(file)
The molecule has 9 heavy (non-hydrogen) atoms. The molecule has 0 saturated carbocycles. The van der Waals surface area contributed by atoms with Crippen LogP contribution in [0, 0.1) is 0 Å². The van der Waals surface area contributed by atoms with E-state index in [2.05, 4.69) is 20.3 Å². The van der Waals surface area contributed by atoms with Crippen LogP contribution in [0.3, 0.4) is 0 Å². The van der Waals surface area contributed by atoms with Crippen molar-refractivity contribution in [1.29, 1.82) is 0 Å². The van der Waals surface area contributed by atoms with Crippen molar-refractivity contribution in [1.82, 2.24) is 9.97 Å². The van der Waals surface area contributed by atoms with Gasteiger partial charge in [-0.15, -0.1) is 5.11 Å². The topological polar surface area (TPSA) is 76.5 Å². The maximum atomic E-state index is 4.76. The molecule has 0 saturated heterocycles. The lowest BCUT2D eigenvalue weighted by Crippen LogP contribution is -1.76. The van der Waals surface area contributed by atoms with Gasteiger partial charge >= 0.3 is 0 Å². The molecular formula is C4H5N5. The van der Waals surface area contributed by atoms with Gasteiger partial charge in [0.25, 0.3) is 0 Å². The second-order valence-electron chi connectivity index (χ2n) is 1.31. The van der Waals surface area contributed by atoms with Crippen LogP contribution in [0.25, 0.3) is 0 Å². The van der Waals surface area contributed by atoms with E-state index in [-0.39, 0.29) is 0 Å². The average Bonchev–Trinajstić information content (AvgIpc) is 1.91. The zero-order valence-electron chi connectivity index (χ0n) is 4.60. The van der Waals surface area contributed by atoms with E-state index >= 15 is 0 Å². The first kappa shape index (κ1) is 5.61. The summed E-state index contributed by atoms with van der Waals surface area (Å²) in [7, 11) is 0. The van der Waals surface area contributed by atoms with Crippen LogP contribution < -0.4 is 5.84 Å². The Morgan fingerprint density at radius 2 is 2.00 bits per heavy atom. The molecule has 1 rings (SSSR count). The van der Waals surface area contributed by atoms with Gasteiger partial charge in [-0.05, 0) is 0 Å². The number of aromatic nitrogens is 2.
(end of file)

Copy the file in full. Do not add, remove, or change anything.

The molecule has 9 heavy (non-hydrogen) atoms. The molecule has 0 saturated carbocycles. The van der Waals surface area contributed by atoms with Crippen LogP contribution in [0, 0.1) is 0 Å². The van der Waals surface area contributed by atoms with E-state index in [2.05, 4.69) is 20.3 Å². The van der Waals surface area contributed by atoms with Crippen LogP contribution in [0.3, 0.4) is 0 Å². The van der Waals surface area contributed by atoms with Crippen molar-refractivity contribution in [1.29, 1.82) is 0 Å². The van der Waals surface area contributed by atoms with Crippen molar-refractivity contribution in [1.82, 2.24) is 9.97 Å². The van der Waals surface area contributed by atoms with Gasteiger partial charge in [-0.15, -0.1) is 5.11 Å². The topological polar surface area (TPSA) is 76.5 Å². The maximum atomic E-state index is 4.76. The molecule has 0 saturated heterocycles. The lowest BCUT2D eigenvalue weighted by Crippen LogP contribution is -1.76. The van der Waals surface area contributed by atoms with Gasteiger partial charge >= 0.3 is 0 Å². The molecular formula is C4H5N5. The van der Waals surface area contributed by atoms with Gasteiger partial charge in [0.25, 0.3) is 0 Å². The second-order valence-electron chi connectivity index (χ2n) is 1.31. The van der Waals surface area contributed by atoms with Crippen LogP contribution in [0.25, 0.3) is 0 Å². The van der Waals surface area contributed by atoms with E-state index in [-0.39, 0.29) is 0 Å². The average Bonchev–Trinajstić information content (AvgIpc) is 1.91. The zero-order valence-electron chi connectivity index (χ0n) is 4.60. The van der Waals surface area contributed by atoms with E-state index >= 15 is 0 Å². The first kappa shape index (κ1) is 5.61. The summed E-state index contributed by atoms with van der Waals surface area (Å²) in [7, 11) is 0. The van der Waals surface area contributed by atoms with Crippen LogP contribution < -0.4 is 5.84 Å². The Morgan fingerprint density at radius 2 is 2.00 bits per heavy atom. The molecule has 1 rings (SSSR count). The van der Waals surface area contributed by atoms with Gasteiger partial charge in [-0.05, 0) is 0 Å². The number of aromatic nitrogens is 2.